Is a Brazilian martial art that combines elements of dance, acrobatics and music, and is sometimes referred to as a game. It was developed in Brazil mainly by West Africandescendants with native Brazilian influences, probably beginning in the 16th century. It is known for quick and complex moves, using mainly power, speed, and leverage for a wide variety of kicks, spins, and highly mobile techniques.
The most widely accepted origin of the word capoeira comes from the Tupi words ka’a (“jungle”) e pûer (“it was”), referring to the areas of low vegetation in the Brazilian interior where fugitive slaves would hide. Practitioners of the art are called capoeiristas.
On 26 November 2014 capoeira was granted a special protected status as “intangible cultural heritage” by UNESCO.
Capoeira’s history begins with the beginning of African slavery in Brazil. Since the 17th century, Portuguese colonists began exporting slaves to their colonies, coming mainly from West Africa. Brazil, with its vast territory, received most of the slaves, almost 40% of all slaves sent through the Atlantic Ocean.
The early history of capoeira is still controversial, especially the period between the 16th century and the beginning of the 19th century, since historical documents were very scarce in Brazil at that time. But oral tradition, language and evidence leaves little doubt about its Brazilian roots. Different masters tend to have their own specific views on the history of Capoeira. A vast majority of masters recognize the art form as purely Brazilian, while certain masters have been researching for over 40 years to try and find any Capoeira link in Africa.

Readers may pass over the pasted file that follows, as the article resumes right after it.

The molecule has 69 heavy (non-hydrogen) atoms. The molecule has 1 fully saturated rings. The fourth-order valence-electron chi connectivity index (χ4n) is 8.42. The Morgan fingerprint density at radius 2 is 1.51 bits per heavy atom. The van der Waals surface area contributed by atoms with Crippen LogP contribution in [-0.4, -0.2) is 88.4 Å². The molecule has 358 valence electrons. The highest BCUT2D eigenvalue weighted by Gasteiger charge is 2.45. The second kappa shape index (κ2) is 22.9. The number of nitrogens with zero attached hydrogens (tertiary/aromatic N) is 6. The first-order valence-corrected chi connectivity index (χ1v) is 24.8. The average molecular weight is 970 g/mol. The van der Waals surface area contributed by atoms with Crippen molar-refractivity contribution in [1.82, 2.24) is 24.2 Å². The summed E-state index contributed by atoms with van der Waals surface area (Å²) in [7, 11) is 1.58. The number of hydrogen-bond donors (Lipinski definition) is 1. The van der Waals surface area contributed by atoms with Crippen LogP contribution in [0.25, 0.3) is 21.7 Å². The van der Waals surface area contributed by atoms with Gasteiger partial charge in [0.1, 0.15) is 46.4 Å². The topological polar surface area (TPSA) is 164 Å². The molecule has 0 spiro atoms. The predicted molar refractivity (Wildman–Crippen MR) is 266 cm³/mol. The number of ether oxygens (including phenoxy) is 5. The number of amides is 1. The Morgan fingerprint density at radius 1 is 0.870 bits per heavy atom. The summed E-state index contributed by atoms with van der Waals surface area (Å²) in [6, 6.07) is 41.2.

In the 16th century, Portugal had claimed one of the largest territories of the colonial empires, but lacked people to colonize it, especially workers. In the Brazilian colony, the Portuguese, like many European colonists, chose to use slavery to supply this shortage of workers.
In its first century, the main economic activity in the colony was the production and processing of sugar cane. Portuguese colonists created large sugarcane farms calledengenhos, which depended on the labor of slaves. Slaves, living in inhumane and humiliating conditions, were forced to work hard and often suffered physical punishment for small misbehaviors. Although slaves often outnumbered colonists, rebellions were rare due to lack of weapons, harsh colonial law, disagreement between slaves coming from different African cultures and lack of knowledge about the new land and its surroundings usually discouraged the idea of a rebellion.
In this environment, capoeira was born as a simple hope of survival. It was a tool with which an escaped slave, completely unequipped, could survive in the hostile, unknown land and face the hunt of the capitães-do-mato, the armed and mounted colonial agents who were charged with finding and capturing escapees.